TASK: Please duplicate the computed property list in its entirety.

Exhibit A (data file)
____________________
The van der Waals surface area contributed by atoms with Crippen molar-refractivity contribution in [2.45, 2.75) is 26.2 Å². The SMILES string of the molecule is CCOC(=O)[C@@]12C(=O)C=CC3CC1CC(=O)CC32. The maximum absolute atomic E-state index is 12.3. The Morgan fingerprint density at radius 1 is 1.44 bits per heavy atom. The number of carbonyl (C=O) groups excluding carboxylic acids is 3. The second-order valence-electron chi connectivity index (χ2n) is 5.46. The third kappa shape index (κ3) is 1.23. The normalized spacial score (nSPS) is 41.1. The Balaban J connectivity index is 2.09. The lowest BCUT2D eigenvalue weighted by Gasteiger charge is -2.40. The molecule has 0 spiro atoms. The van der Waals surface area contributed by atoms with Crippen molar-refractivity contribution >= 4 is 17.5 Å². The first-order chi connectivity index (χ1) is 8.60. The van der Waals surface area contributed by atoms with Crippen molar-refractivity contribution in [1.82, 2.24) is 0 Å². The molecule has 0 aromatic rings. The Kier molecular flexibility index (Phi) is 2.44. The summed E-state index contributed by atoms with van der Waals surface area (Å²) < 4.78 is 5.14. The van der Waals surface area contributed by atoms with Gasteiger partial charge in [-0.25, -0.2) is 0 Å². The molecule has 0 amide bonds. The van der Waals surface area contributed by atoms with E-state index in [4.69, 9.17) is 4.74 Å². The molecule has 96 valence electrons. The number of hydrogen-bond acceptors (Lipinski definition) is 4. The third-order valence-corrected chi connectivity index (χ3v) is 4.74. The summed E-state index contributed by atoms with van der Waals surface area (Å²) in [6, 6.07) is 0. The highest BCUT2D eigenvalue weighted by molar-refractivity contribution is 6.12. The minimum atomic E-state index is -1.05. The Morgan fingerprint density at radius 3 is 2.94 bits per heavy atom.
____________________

The van der Waals surface area contributed by atoms with Crippen molar-refractivity contribution in [2.45, 2.75) is 26.2 Å². The SMILES string of the molecule is CCOC(=O)[C@@]12C(=O)C=CC3CC1CC(=O)CC32. The maximum absolute atomic E-state index is 12.3. The Morgan fingerprint density at radius 1 is 1.44 bits per heavy atom. The number of carbonyl (C=O) groups excluding carboxylic acids is 3. The second-order valence-electron chi connectivity index (χ2n) is 5.46. The third kappa shape index (κ3) is 1.23. The normalized spacial score (nSPS) is 41.1. The Balaban J connectivity index is 2.09. The lowest BCUT2D eigenvalue weighted by Gasteiger charge is -2.40. The molecule has 0 spiro atoms. The van der Waals surface area contributed by atoms with Crippen molar-refractivity contribution >= 4 is 17.5 Å². The first-order chi connectivity index (χ1) is 8.60. The van der Waals surface area contributed by atoms with Crippen molar-refractivity contribution in [1.82, 2.24) is 0 Å². The molecule has 0 aromatic rings. The Kier molecular flexibility index (Phi) is 2.44. The summed E-state index contributed by atoms with van der Waals surface area (Å²) < 4.78 is 5.14. The van der Waals surface area contributed by atoms with Gasteiger partial charge in [-0.25, -0.2) is 0 Å². The molecule has 0 amide bonds. The van der Waals surface area contributed by atoms with E-state index in [4.69, 9.17) is 4.74 Å². The molecule has 96 valence electrons. The number of hydrogen-bond acceptors (Lipinski definition) is 4. The third-order valence-corrected chi connectivity index (χ3v) is 4.74. The summed E-state index contributed by atoms with van der Waals surface area (Å²) in [6, 6.07) is 0. The highest BCUT2D eigenvalue weighted by molar-refractivity contribution is 6.12. The minimum atomic E-state index is -1.05. The Morgan fingerprint density at radius 3 is 2.94 bits per heavy atom.